I had a sad moment when the students in my upper-level Elizabeth literature class whom I had taught in Greek & Roman literature last spring all failed to spot an allusion to Catullus’ famous kissing poem (“Vivamus, mea Lesbia, atque Amemus”). On a lark, I asked students whether they would like to be asked questions in one class that drew on material they (should have) learned in other English classes (these are mostly majors). I thought the idea would be greeted with horror, but most seemed quite positive, saying that this would ensure they “actually learned something” (Gosh, doesn’t that make me feel good!). Many commented that they forget quickly what they learn in one class unless they’re using it directly in another. Actually implementing cross-curricular responsibility like this is feasible, but it requires technology if it isn’t to prove unwieldy. I’ll have to think more about it.
I took my students to see Dan Okrent’s talk on the death of the book at the University of Michigan yesterday. Okrent’s claim, that we should celebrate the possibilities of the e-book rather than lament the end of the book, was fairly simply and straightforward. What was more interesting were the follow-up questions. The room was dominated by some fairly elderly folks, all of whom were eager to ask questions. Most of them were plaintive. “Will we have no more first editions?” one woman asked. “How will we know an author is special?” My students, and the other younger audience members, were upset. One asked her neighbor, “Do you have to be over 45 to ask a question?” Afterwards there was a lot of grumbling about older people. Okrent had commented on a school in Ghana that used Kindles to the apparent delight of the children. One my students said that in her experience in an African school, tribal leaders resisted technology. “More old people,” someone muttered. It’s rare these days to encounter the generation gap as anything more than a opportunity for charming jokes. But there was real frustration in the younger members of this audience, all of whom were the writers of the future. They wanted to talk about information in the marketplace, about readership, about jobs. And they weren’t pleased.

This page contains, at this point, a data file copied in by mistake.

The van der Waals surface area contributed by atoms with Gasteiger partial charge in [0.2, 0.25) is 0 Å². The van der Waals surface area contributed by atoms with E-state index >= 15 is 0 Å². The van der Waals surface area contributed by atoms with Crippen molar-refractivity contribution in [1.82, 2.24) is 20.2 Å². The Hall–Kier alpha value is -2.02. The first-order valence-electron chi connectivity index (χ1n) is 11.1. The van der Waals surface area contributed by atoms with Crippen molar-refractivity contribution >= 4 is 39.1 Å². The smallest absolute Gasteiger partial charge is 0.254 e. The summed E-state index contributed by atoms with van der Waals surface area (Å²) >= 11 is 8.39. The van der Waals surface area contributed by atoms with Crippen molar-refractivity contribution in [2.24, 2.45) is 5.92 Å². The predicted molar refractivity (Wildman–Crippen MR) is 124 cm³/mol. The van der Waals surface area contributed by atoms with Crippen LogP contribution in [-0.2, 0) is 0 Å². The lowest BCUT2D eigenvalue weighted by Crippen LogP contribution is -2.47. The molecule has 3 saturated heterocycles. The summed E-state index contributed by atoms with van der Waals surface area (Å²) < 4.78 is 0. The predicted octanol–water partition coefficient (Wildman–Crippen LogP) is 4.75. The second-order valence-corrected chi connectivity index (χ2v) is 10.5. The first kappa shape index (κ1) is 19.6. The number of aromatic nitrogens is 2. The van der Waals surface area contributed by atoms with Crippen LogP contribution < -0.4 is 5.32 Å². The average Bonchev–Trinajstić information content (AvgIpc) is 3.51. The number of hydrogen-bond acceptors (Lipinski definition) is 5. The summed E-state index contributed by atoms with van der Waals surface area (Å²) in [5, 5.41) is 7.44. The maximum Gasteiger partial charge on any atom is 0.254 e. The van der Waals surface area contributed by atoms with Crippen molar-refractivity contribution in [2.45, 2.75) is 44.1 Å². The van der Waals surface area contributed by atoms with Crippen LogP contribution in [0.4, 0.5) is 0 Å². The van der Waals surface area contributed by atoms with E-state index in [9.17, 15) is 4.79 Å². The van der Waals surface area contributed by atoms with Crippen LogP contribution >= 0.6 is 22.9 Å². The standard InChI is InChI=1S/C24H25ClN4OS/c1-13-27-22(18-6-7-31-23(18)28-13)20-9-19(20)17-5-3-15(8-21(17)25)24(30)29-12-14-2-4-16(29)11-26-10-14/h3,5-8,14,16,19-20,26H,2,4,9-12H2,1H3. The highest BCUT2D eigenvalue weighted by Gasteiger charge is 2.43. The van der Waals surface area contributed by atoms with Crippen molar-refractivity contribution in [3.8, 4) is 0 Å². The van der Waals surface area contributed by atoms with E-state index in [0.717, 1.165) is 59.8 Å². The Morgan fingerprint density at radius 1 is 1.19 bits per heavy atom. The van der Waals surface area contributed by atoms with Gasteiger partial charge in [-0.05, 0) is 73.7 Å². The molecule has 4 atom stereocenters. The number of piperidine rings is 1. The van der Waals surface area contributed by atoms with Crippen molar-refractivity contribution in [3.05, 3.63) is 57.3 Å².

Just came back from a conference presentation at the Campus Technology Forum in Long Beach, CA. Lisa Lewis, Aaron Miller, and I argued that current models for mobile learning and e-books are not well-suited to the liberal arts classroom. We previewed work we’ve done that tries to fix some of the problems we see in emerging mobile applications. Here’s our Prezi:
As I mentioned during the conference, large parts of my project are an attempt to do, in mobile form, what paper and pencil always did quite well. The trouble is that my students are not writing in their books as they used to, and in some cases they aren’t bringing the books to class. I think this is a change in reading habits that may get worse as more people move to an e-book format. Another problem is that poetry is typically carefully formatted for things like size and line breaks, all of which carry meaning, while e-books are generally built around an adjustable model. This is more suited to trade publications than to poetry or even to more serious fiction.
We just finished watching the documentaries produced by our first-year seminar students in the Equus class I’m co-teaching with Bille Wickre (Art History), and we’re very happy with the results. There were some technical problems, but far fewer than there would have been a few years ago, and the outcomes are far superior to the usual run of PowerPoint projects. Students had to think in terms of visual argument, something they don’t always remember when coming up with often text-heavy PowerPoint slides, and many presentations were extremely creative and touching. Here are two representative pieces, one from each section:
For the most part, Twitter seems to me a sometimes amusing but mostly useless tool. Following people’s tweets gives the impression of being in a large sheep herd with a lot of bleating. Mostly the bleats boil down to “I am here.” However, I’m nevertheless thinking of ways to use Twitter in teaching. It could either be a writing exercise for students (they tweet) or a you-should-always-be-thinking-about-the-course-material tool (I tweet). Either way, unless there’s significant penetration of Twitter among students, I can’t see using it for any all-class assignments. Given my experience with blogs, online forums, etc. asking students to express themselves through an unfamiliar medium is unlikely to have a lasting effect. The trick is to keep it optional but useful enough that students will come to it on their own.